Mixing Work with Life Makes Existence Inspiring
Choosing work over life, or life over work, is the wrong approach, says Ruth Porat, the former chief financial officer at Morgan Stanley and the new CFO at Google.
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Choosing work over life, or life over work, is the wrong approach, says Ruth Porat, the former chief financial officer at Morgan Stanley and the new CFO at Google. It's more important to maintain a mixture that allows change to take place over time, she says, meaning that sometimes life is the priority and other times work gets the majority of our attention.
If anyone would know about creating a mixture of life and work, it's Porat. Married for 27 years with three children, she credits her business success to the joy that comes with having a family. And her recent ascension to the heights of Google is Big Think Edge's case-in-point.
"If you’re just focused on work, my view is that you’ll never get enough back from any organization no matter how fantastic the role is and you have to have a full life, so that you really get enriched in a lot of different ways and that can be family and kids. It can be for others sports. ... And the main thing for me is it’s not about having balance; it’s about having mix."
Porat accepted her new CFO position after Google's former financial chief Patrick Pichette released "a most unconventional leaving notice", according to CEO Larry Page. In it, he consciously chooses a life of travel to a life centered on work at Google. As a man nearing the age of retirement and having dedicated 30 years to professional labors, that's certainly his prerogative. But Porat warns such drastic decisions can come with unintended consequences:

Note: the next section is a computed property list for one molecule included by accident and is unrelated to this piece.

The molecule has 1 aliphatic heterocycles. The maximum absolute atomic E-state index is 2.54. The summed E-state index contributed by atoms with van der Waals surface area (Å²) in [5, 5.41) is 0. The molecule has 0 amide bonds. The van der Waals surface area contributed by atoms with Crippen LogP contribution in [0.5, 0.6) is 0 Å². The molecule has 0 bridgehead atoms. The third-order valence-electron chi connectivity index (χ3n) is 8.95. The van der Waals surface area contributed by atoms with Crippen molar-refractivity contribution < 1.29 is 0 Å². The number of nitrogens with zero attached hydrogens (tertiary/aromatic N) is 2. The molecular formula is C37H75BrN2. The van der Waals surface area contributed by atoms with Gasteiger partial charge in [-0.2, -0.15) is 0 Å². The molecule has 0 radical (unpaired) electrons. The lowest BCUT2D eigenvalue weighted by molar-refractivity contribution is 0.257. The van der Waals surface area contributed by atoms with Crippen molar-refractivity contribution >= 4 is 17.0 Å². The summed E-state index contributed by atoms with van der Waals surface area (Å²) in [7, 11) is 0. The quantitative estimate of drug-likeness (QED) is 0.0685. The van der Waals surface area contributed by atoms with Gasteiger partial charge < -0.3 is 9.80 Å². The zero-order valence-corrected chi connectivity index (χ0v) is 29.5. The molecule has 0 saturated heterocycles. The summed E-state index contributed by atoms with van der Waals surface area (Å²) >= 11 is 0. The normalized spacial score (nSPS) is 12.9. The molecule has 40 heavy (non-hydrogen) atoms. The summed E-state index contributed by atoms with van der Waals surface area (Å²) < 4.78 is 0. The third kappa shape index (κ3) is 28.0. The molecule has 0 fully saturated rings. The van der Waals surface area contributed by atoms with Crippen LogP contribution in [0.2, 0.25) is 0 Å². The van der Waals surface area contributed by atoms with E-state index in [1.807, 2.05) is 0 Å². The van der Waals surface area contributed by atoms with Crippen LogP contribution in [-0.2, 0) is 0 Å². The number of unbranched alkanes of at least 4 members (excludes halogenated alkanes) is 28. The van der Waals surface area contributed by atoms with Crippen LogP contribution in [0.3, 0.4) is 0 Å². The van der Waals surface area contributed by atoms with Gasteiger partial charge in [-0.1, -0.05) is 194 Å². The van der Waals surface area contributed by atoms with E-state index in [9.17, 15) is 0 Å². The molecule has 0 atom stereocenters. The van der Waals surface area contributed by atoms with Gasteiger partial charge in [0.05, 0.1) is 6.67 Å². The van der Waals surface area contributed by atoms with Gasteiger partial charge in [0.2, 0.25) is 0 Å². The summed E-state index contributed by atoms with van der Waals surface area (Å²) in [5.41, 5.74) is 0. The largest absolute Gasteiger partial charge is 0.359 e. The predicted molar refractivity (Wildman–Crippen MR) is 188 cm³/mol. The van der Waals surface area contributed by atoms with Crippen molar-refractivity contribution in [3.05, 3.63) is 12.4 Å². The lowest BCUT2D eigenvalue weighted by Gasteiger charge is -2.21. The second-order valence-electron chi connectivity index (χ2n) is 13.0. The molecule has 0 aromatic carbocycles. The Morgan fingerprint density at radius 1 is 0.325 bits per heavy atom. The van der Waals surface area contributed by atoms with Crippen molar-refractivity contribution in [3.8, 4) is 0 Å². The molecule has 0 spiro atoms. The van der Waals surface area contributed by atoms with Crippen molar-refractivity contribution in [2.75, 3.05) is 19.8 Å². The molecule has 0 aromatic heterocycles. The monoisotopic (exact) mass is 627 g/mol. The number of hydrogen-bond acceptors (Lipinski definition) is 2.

"A number of my friends chose to step out of the workplace [and] several years later when their kids were off at school they said they had a big void and they were frustrated they had given up a career. And so they substituted one extreme for another in this search for balance and what is really important is finding a mix and that mix will change throughout one’s life."
Once called the most powerful woman on Wall Street, Porat now joins a tech industry in Silicon Valley that is infamous for its gender inequality, especially among levels of upper management. She will be tasked with advancing Google's unique mixture of advertising revenue and unusual investments in products like self-driving cars and space rockets. She is expected to encourage the company to accept more financial support from outside investors. We wish her luck in her new position.
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